Affiliate Tax – Can You Hide?

Editor’s Note: With the number of states considering the so-called Amazon tax or some similar tax growing it’s nearly impossible to keep up with all the iterations of the issue.  Traditional affiliate marketing is not the only advertising channel at risk. Peter Figueredo, CEO of NETexponent, posted an excellent blog on their corporate site (reprinted with his permission) posing the question can any network with CPA model afford not to get involved in shaping the outcome of this issue?

Ever since the “affiliate tax” issue appeared I have been wondering how each state will determine nexus. I mean, where do you draw the line? We already know that affiliates clearly constitute nexus because they are viewed as sales commissioned partners of an advertiser. If an affiliate is based in a state that has passed the affiliate tax law then advertisers working with that affiliate must collect sales tax. I get that. This post is not here to debate the pros/cons of the affiliate tax. I am trying to determine where you draw the line.

Lets take CPA ad networks for example. They pay their publishers (or affiliates) a bounty or revenue share for sales they generate to advertiser websites. Yet nobody mentions CPA ad network publishers when they discuss this tax.

What about Google? They now act as an affiliate for many advertisers who run their affiliate program

Google Product Ad example

through the Google Affiliate Network. Google places product ads in search results and gets paid a bounty or revenue share for those sales. Google has offices in NY and many other cities so should working with Google constitute nexus for advertisers?

How about companies like Skimlinks and VigLink? They both work as a master affiliate and allow other affiliates to promote advertisers through their links. The advertiser pays the network like Commission Junction or LinkShare. The network pays VigLink and Skimlinks. They in turn pay affiliates. Some of those affiliates may be in states who have passed the affiliate tax. What happens then? Clearly companies like these think there is no danger to the advertiser. In fact, Vig Link is even promoting the fact that they will shield affiliates who reside in states who have an affiliate tax. Many advertisers are choosing to sever relationships with affiliates in states that have affiliate tax because they do not want to collect sales tax in those states. VigLink negates that decision by advertisers because it works with many affiliates who are in states that have an affiliate tax…yet an advertiser may never know. Could this hurt the advertiser? I don’t mean to pick on VigLink but they are the only site I have found to clearly advertise this practice as a benefit of working with them.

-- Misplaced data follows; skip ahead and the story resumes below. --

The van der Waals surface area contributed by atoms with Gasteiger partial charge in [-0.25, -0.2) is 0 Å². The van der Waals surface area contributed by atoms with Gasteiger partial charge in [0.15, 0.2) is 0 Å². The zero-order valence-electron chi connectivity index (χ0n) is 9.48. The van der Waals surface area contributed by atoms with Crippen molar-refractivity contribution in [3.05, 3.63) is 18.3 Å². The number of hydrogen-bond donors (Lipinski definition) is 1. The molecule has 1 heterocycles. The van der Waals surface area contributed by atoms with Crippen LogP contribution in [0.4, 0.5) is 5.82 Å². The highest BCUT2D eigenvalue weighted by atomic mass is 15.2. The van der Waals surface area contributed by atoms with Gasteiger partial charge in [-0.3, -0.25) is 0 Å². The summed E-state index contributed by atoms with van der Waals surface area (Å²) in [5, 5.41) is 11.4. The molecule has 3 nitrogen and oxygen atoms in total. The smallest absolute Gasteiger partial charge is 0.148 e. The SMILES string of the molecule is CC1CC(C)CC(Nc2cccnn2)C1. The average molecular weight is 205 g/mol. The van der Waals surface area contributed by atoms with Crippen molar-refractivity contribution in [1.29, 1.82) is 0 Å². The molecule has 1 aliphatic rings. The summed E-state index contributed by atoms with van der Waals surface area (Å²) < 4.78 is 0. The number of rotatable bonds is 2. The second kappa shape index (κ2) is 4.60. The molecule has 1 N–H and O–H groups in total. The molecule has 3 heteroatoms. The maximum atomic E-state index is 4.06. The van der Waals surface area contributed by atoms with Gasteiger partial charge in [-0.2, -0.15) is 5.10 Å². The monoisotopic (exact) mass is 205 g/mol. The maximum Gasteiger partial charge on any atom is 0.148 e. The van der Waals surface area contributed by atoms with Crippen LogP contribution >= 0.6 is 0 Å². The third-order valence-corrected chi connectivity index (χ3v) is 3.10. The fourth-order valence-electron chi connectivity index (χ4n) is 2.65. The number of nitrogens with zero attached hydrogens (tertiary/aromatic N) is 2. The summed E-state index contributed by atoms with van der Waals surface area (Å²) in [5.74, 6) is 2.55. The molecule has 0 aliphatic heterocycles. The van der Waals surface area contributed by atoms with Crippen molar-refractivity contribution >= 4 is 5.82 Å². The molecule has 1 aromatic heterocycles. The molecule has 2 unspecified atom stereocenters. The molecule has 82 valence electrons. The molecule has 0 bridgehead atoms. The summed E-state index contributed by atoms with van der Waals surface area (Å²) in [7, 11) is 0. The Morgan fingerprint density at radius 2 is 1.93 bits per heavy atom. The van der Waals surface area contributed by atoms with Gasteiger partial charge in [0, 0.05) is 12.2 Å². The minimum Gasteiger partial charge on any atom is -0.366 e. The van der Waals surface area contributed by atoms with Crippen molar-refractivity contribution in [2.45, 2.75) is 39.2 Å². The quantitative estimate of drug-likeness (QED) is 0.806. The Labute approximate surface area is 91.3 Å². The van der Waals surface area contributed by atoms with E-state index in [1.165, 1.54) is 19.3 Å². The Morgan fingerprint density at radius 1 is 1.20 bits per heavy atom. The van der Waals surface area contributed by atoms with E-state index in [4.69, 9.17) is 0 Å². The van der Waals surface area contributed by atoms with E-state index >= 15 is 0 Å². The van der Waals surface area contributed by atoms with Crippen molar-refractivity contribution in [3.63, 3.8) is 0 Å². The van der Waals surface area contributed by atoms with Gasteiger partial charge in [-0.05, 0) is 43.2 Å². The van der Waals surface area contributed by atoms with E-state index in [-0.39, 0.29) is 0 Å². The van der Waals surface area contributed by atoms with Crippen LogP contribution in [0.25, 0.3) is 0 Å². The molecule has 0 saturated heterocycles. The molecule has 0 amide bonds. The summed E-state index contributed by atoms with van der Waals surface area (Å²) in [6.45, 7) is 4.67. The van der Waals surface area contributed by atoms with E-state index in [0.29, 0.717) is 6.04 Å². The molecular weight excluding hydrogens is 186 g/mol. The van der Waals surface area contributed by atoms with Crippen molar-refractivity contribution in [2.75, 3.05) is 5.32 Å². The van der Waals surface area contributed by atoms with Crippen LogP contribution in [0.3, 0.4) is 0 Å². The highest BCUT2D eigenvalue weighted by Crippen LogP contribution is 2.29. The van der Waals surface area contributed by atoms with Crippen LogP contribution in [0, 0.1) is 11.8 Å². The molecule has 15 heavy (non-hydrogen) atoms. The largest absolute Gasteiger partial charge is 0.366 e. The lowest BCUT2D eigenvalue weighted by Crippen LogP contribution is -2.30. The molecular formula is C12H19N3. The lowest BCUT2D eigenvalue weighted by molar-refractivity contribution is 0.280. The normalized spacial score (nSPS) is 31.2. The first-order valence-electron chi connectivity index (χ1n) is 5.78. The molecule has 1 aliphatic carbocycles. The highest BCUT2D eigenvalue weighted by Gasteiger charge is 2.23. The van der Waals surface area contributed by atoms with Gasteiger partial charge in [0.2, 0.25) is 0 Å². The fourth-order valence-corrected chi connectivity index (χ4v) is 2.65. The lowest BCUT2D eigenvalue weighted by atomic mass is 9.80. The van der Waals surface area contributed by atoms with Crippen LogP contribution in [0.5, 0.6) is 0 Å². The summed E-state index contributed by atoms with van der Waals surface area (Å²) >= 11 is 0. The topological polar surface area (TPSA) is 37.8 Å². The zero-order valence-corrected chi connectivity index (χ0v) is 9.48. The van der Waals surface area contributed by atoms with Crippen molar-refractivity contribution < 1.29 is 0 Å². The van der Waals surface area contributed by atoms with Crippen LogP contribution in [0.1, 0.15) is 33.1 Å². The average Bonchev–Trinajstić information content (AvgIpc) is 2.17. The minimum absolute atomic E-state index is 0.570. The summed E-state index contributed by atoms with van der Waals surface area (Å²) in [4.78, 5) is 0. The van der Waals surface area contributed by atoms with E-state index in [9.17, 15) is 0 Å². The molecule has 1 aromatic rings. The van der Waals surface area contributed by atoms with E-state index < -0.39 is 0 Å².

Where do you draw the line? What about CPC deals, aren’t they performance based?

Our agency has been monitoring this situation diligently and we continue to advise our clients to the best of our ability. However, many questions remain unanswered.

About Peter Figueredo

Having worked in the online marketing arena since 1997, Peter Figueredo has seen the ups and downs of this industry. He is currently the CEO of Affiliate Management and Search Marketing Agency NETexponent. which he co-founded in 2001. Prior to that his online direct marketing experience came from working at interactive agencies such as Mass Transit Interactive, as the EVP Director of Performance Marketing, and i-traffic, currently a division of where Peter held the title of Director and helped establish and grow their Affiliate Marketing Services division. At a time when affiliate marketing was relatively unknown Peter was building and managing affiliate programs for leading Fortune 500 companies.

Peter’s company recently launched an Affiliate Marketing Research division called Affiliate Benchmarks to provide Affiliate Marketers with more insights and data.

You can find Peter on Twitter: @figueredo.

4 Responses to Affiliate Tax – Can You Hide?

  1. Peter,